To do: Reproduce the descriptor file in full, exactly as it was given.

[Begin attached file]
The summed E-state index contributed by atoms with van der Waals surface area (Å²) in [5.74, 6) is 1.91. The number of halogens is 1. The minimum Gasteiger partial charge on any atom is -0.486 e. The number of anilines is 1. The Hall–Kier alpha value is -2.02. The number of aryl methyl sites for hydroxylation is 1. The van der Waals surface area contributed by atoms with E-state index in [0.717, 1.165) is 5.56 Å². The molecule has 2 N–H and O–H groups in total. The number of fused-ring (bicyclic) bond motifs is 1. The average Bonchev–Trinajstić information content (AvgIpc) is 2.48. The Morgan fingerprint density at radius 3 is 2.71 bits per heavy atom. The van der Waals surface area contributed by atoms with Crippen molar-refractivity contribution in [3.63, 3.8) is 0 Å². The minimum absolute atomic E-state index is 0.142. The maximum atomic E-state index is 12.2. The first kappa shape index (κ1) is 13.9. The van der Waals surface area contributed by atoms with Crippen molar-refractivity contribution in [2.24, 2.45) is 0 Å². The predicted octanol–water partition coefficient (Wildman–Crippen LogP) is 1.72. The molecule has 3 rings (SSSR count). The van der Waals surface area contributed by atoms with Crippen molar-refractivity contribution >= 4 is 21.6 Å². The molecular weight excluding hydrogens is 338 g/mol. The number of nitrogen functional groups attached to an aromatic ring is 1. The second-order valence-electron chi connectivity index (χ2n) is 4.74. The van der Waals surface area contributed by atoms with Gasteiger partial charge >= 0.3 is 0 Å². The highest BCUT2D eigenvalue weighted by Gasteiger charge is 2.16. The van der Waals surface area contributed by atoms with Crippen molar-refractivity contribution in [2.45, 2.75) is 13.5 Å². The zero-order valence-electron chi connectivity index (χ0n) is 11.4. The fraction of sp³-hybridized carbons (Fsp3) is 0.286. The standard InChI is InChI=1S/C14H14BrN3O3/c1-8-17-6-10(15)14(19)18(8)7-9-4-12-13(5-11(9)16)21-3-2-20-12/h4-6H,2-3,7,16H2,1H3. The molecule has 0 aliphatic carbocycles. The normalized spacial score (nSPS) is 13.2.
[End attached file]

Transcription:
The summed E-state index contributed by atoms with van der Waals surface area (Å²) in [5.74, 6) is 1.91. The number of halogens is 1. The minimum Gasteiger partial charge on any atom is -0.486 e. The number of anilines is 1. The Hall–Kier alpha value is -2.02. The number of aryl methyl sites for hydroxylation is 1. The van der Waals surface area contributed by atoms with E-state index in [0.717, 1.165) is 5.56 Å². The molecule has 2 N–H and O–H groups in total. The number of fused-ring (bicyclic) bond motifs is 1. The average Bonchev–Trinajstić information content (AvgIpc) is 2.48. The Morgan fingerprint density at radius 3 is 2.71 bits per heavy atom. The van der Waals surface area contributed by atoms with Crippen molar-refractivity contribution in [3.63, 3.8) is 0 Å². The minimum absolute atomic E-state index is 0.142. The maximum atomic E-state index is 12.2. The first kappa shape index (κ1) is 13.9. The van der Waals surface area contributed by atoms with Crippen molar-refractivity contribution in [2.24, 2.45) is 0 Å². The predicted octanol–water partition coefficient (Wildman–Crippen LogP) is 1.72. The molecule has 3 rings (SSSR count). The van der Waals surface area contributed by atoms with Crippen molar-refractivity contribution >= 4 is 21.6 Å². The molecular weight excluding hydrogens is 338 g/mol. The number of nitrogen functional groups attached to an aromatic ring is 1. The second-order valence-electron chi connectivity index (χ2n) is 4.74. The van der Waals surface area contributed by atoms with Gasteiger partial charge >= 0.3 is 0 Å². The highest BCUT2D eigenvalue weighted by Gasteiger charge is 2.16. The van der Waals surface area contributed by atoms with Crippen molar-refractivity contribution in [2.45, 2.75) is 13.5 Å². The zero-order valence-electron chi connectivity index (χ0n) is 11.4. The fraction of sp³-hybridized carbons (Fsp3) is 0.286. The standard InChI is InChI=1S/C14H14BrN3O3/c1-8-17-6-10(15)14(19)18(8)7-9-4-12-13(5-11(9)16)21-3-2-20-12/h4-6H,2-3,7,16H2,1H3. The molecule has 0 aliphatic carbocycles. The normalized spacial score (nSPS) is 13.2.